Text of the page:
Now, given a set of generators for the gauge group, ${T^a}$, really a Lie algebra, we can see that under an infinitesimal gauge transformation ($U(x) \simeq 1 + i\theta^a T^a$), and noting we can decompose $A_\mu = A^a_\mu T^a $, we see that

$$ A^a_\mu \to A^a_\mu - f^{abc}\theta^b A^c_\mu + \partial_\mu \theta^a. $$

Where the structure constants $f^{abc}$ are defined by $[T^a, T^b] = f^{abc}T^c$.

Let’s now choose a gauge fixing condition to be $f(A) = \partial^\mu A_\mu - \sigma$, with $\sigma$ arbitrary. By (2) we then have

$$ \begin{align*} \Delta(A) &= \left\{\int \mathcal{D}\theta \ \delta\left[ f(A) \right] \right\}^{-1} \\\ &= \left\{\int \mathcal{D}\theta \ \delta\left[ \partial^\mu A^a_\mu - \sigma^a \right] \right\}^{-1} \\\ &= \left\{\int \mathcal{D}\theta \ \delta\left[ \partial^\mu A^a_\mu - \sigma^a - \partial^\mu \left( f^{abc}\theta^b A^c_\mu + \partial_\mu \theta^a \right)\right] \right\}^{-1} \\\ ``&= \text{’’} \ \left\{\int \mathcal{D}\theta \ \delta\left[ \partial^\mu \left( f^{abc}\theta^b A^c_\mu + \partial_\mu \theta^a \right)\right] \right\}^{-1} \\\ \end{align*} $$

Where there are quotes around the equality of the last line because we have yet to muliply by the gauge constraint $\delta[f(A)]$.

Now lets formally define an operator $K^{ab}(x,y)$ by

$$ \partial^\mu \left( f^{abc}\theta^b A^c_\mu + \partial_\mu \theta^a \right) = \int d^4y \ K^{ab}(x, y) \theta^b(y). $$

that is

$$ K^{ab}(x,y) \equiv \partial^\mu \left( f^{abc} A^c_\mu - \partial_\mu \delta^{ab} \right) \delta^{(4)}(x - y) $$

A generalization of the delta function identity, $\int d\theta \ \delta(K\theta) = 1/K$, to a vector $\theta$ and matrix $K$, gives us $\int d\theta \ \delta(K\theta) = 1 / \det K$. We also have that anti-commuting Grassmann variables allow us to write $\det K = \int d\eta d\eta^\dagger \exp\left[-\eta^\dagger \cdot K \cdot \eta\right]$. Pulling all of this together we see that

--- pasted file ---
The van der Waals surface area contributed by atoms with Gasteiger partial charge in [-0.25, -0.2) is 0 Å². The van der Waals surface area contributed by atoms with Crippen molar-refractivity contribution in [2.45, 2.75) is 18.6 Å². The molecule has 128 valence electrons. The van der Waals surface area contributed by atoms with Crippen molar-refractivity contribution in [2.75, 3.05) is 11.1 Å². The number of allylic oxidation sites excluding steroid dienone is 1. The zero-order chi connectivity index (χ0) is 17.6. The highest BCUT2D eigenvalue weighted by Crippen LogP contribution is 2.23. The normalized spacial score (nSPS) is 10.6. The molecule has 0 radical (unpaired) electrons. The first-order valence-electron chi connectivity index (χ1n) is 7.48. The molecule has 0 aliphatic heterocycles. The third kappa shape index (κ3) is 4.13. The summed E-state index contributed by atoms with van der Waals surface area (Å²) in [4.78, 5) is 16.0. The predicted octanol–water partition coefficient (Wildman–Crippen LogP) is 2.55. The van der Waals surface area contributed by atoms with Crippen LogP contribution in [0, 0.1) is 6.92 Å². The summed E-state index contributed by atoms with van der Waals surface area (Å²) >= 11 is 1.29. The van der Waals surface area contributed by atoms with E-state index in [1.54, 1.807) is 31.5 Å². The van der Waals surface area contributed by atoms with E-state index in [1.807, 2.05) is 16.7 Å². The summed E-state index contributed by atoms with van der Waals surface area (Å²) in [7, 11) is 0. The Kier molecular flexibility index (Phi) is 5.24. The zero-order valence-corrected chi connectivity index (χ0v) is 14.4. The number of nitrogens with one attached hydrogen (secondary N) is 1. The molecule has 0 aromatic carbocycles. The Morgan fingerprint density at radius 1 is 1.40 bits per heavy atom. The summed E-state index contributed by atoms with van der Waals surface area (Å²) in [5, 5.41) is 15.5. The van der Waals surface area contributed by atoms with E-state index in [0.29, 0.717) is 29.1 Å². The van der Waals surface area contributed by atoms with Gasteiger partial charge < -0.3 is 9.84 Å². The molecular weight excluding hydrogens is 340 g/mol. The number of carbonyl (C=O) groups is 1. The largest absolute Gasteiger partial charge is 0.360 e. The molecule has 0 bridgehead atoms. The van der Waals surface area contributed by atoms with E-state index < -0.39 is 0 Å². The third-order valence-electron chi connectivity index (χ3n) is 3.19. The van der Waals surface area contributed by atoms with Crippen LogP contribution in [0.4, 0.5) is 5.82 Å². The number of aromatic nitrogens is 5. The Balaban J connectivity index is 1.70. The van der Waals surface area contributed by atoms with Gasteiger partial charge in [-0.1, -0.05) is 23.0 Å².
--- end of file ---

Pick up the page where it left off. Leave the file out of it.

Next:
$$ \Delta(A) = \det K^{ab}(x,y) = \int \mathcal{D} c \mathcal{D} c^\dagger e^{i S_{\text{ghost}}(c^\dagger, c)} $$


$$ \begin{aligned} S_{\text{ghost}}(c^\dagger, c) &= \int d^4x d^4y \ c_a^\dagger(x)K^{ab}(x, y)c_b(y) \\\ &= \int d^4x \ c_a^\dagger(x) \left[ \partial^\mu f^{abc} A^c_\mu(x) c_b(x) - \partial^2 c_b(x) \right] \\\ &= \int d^4x \ \left[ \partial^\mu c_a^\dagger(x) \partial_\mu c_b(x) - \partial^\mu c^\dagger_a f^{abc} A^c_\mu(x) c_b(x) \right] \\\ &= \int d^4x \ \partial^\mu c_a^\dagger(x) \left[ \partial_\mu c_b(x) - f^{abc} A^c_\mu(x) c_b(x) \right] \\\ &= \int d^4x \ \partial^\mu c_a^\dagger(x) D_\mu c_a(x) \\\ \end{aligned} $$

Here $D_\mu$ is the covariant derivative of the adjoint representation; $c_a, c_a^\dagger,$ and $A_\mu^a$ all transform in this way.

$c_a$ and $c_a^\dagger$ are ghost fields and seemingly violate the spin-statistics connection, because they are grassmann anti-commuting variables, but they are not physical, just a convenient representation of $\Delta(A)$.

Zooming out, we now have

$$ Z = \int \mathcal{D}A\mathcal{D}c\mathcal{D}c^\dagger \ e^{iS(A) + iS_{\text{ghost}}(c^\dagger, c)} \ \delta(\partial A - \sigma) $$

which after integrating over $\sigma$ with a Gaussian weight, $e^{ -(i/2\xi) \int d^4x \sigma^a(x)^2}$, we arrive at a final gauge fixed (with gauge parameter $\xi$) generating functional for a pure non-abelian Yang-Mills theory:

$$ \boxed{ Z(J) = \int \mathcal{D}A\mathcal{D}c\mathcal{D}c^\dagger \ \exp \left\{iS(A) + iS_{\text{ghost}}(c^\dagger, c) - \frac{i}{2\xi} \int d^4x (\partial^\mu A_\mu)^2 + \int d^4x J^\mu A_\mu\right\} } $$